Retired banker, a Marblehead fixture, found dead outside home
MARBLEHEAD - Sometime on Sunday or Monday, Edmund Sullivan stepped out onto his porch with a broom and shovel, determined to clear the snow away from his back steps. He never returned to his rambling English cottage on Marblehead Neck that overlooked the harbor.
On Monday, a DHL deliveryman who was bringing a Christmas gift from a friend in England found Sullivan, 89, in the snow. Marblehead Fire Captain Mike Porter said Sullivan was dead when firefighters responded. “We tried to take a pulse. It was an obvious death. He had been there for a little while,’’ said Porter.
Friends say Sullivan’s decision to clear snow was typical of the fiercely independent bachelor who lived in the Marblehead Neck section of town for 65 years.
Raised in Salem, Sullivan earned his bachelor’s and law degrees from Harvard, and also served in the Navy during World War II and the Korean War. Since 1944, he had lived in the rambling, 3,700-square-foot house, which had fallen into disrepair in recent years. During much of that time he lived with an unmarried sister. After she died two years ago, he turned to gardening and hiking.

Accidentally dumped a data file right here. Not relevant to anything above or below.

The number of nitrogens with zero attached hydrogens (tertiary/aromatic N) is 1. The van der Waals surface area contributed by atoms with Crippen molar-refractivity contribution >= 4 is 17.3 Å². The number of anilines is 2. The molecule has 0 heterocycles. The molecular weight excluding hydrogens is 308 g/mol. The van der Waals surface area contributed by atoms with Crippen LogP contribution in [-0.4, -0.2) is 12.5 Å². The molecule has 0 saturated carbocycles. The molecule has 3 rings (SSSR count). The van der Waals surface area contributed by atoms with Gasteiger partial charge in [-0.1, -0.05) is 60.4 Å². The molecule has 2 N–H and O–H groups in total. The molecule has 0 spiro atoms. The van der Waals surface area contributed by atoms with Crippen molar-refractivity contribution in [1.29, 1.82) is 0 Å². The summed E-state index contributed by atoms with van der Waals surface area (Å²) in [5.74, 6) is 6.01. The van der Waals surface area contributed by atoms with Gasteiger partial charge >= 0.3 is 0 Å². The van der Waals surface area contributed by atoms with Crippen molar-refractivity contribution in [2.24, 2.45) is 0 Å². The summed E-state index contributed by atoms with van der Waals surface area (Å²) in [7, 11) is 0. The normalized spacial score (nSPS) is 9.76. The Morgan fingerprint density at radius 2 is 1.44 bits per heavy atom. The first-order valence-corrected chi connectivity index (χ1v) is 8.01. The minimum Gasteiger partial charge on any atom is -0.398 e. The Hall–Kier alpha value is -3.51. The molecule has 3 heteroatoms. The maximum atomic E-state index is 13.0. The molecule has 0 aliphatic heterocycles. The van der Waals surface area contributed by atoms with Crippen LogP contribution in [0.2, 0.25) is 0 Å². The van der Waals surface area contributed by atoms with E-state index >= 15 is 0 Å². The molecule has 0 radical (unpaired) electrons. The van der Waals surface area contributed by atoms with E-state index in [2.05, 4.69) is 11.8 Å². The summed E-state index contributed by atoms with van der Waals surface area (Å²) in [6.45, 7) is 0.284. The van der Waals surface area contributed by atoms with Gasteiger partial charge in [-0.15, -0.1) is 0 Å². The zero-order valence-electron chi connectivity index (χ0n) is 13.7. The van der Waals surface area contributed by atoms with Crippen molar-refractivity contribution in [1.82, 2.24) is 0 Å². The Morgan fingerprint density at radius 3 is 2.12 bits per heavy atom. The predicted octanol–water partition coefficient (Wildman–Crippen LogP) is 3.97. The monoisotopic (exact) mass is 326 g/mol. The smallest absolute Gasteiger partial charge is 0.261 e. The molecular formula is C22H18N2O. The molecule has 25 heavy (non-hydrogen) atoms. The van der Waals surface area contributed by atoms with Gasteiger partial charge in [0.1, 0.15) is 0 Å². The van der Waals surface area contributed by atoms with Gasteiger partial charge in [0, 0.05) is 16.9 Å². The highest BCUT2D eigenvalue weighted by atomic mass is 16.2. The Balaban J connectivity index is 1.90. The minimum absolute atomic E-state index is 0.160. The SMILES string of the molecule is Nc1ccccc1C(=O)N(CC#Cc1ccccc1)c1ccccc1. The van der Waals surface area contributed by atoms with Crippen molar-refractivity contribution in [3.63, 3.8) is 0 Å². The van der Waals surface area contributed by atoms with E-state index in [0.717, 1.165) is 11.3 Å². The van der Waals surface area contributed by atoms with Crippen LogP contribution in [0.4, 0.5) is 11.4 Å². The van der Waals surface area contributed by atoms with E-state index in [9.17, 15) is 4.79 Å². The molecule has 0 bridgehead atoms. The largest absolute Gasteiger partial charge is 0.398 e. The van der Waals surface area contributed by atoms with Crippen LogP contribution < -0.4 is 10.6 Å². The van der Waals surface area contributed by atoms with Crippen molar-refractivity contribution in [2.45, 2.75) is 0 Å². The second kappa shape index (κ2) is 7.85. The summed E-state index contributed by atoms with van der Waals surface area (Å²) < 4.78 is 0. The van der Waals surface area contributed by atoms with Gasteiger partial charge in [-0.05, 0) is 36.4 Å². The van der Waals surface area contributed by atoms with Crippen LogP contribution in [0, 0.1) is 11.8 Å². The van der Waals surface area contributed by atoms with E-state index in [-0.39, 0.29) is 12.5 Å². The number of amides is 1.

On a street with multimillion-dollar mansions and estates, Sullivan’s house stood out: His grounds were well kept, but some of the windows on the third floor had been open for years.
“He was certainly frugal,’’ said Tony Klein, one of Sullivan’s neighbors who kept a close eye on the former State Street Bank attorney.
A competitive sailor, Sullivan had also been a member of Eastern Yacht Club for more than 60 years. Norman Cressey, who also is a member of the club - located just yards from Sullivan’s house - said his neighbor had total recall of competitive races that occurred off the town’s shore 70 years ago.
“He could name every person he raced and who won and what boat they were on,’’ said Cressey.
John Foster, who worked with Sullivan at State Street Bank, said the Marblehead man was admired among co-workers for his estate and trust work.
“He was very good at what he did. He was very respected at the bank,’’ said Foster, of Marblehead.
Gale Clark , who has known Sullivan for 33 years, said her friend had spent every Christmas Eve with her family during that time.
“We are going to miss him dearly this year,’’ she said.
Klein said Sullivan reluctantly accepted help in his later years. While he hired a plow driver to clear his steep driveway, Sullivan enjoyed shoveling and still drove an old
He was not a fan of spending money on new items. Recently, Sullivan knocked on Klein’s door and asked whether he could store a quart of milk in his friend’s refrigerator. When Klein asked why, Sullivan explained that his 80-year-old refrigerator had broken.
“He never stored the milk at our house. He found someone to fix his fridge,’’ said Klein.